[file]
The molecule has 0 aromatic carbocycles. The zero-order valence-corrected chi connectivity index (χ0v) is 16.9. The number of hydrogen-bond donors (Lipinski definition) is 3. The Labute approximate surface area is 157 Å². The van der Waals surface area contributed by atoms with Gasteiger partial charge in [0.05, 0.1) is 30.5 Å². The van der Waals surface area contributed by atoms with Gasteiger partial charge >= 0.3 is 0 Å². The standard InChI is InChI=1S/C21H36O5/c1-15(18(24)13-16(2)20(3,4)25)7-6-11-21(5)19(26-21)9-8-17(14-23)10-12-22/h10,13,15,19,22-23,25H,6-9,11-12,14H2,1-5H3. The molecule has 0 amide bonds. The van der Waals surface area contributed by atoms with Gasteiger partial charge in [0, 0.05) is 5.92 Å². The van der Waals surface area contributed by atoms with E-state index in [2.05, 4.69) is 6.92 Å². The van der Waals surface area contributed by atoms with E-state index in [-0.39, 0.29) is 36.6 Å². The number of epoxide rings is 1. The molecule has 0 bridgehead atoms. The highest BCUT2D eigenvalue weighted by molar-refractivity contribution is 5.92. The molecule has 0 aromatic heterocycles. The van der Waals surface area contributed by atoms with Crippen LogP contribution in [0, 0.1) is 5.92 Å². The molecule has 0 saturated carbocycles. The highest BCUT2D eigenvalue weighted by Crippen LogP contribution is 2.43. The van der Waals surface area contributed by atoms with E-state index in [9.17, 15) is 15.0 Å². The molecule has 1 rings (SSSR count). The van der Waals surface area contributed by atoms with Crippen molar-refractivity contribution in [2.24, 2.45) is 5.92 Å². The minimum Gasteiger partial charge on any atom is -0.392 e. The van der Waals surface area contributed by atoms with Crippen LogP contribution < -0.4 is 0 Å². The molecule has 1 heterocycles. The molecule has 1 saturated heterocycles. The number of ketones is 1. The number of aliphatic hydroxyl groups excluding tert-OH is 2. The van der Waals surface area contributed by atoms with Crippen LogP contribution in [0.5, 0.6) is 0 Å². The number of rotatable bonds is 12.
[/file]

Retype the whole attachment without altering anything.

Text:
The molecule has 0 aromatic carbocycles. The zero-order valence-corrected chi connectivity index (χ0v) is 16.9. The number of hydrogen-bond donors (Lipinski definition) is 3. The Labute approximate surface area is 157 Å². The van der Waals surface area contributed by atoms with Gasteiger partial charge in [0.05, 0.1) is 30.5 Å². The van der Waals surface area contributed by atoms with Gasteiger partial charge >= 0.3 is 0 Å². The standard InChI is InChI=1S/C21H36O5/c1-15(18(24)13-16(2)20(3,4)25)7-6-11-21(5)19(26-21)9-8-17(14-23)10-12-22/h10,13,15,19,22-23,25H,6-9,11-12,14H2,1-5H3. The molecule has 0 amide bonds. The van der Waals surface area contributed by atoms with Gasteiger partial charge in [0, 0.05) is 5.92 Å². The van der Waals surface area contributed by atoms with E-state index in [2.05, 4.69) is 6.92 Å². The van der Waals surface area contributed by atoms with E-state index in [-0.39, 0.29) is 36.6 Å². The number of epoxide rings is 1. The molecule has 0 bridgehead atoms. The highest BCUT2D eigenvalue weighted by molar-refractivity contribution is 5.92. The molecule has 0 aromatic heterocycles. The van der Waals surface area contributed by atoms with Crippen LogP contribution in [0, 0.1) is 5.92 Å². The molecule has 0 saturated carbocycles. The highest BCUT2D eigenvalue weighted by Crippen LogP contribution is 2.43. The van der Waals surface area contributed by atoms with E-state index in [9.17, 15) is 15.0 Å². The molecule has 1 rings (SSSR count). The van der Waals surface area contributed by atoms with Crippen molar-refractivity contribution in [2.24, 2.45) is 5.92 Å². The minimum Gasteiger partial charge on any atom is -0.392 e. The van der Waals surface area contributed by atoms with Crippen LogP contribution < -0.4 is 0 Å². The molecule has 1 heterocycles. The molecule has 1 saturated heterocycles. The number of ketones is 1. The number of aliphatic hydroxyl groups excluding tert-OH is 2. The van der Waals surface area contributed by atoms with Crippen LogP contribution in [0.5, 0.6) is 0 Å². The number of rotatable bonds is 12.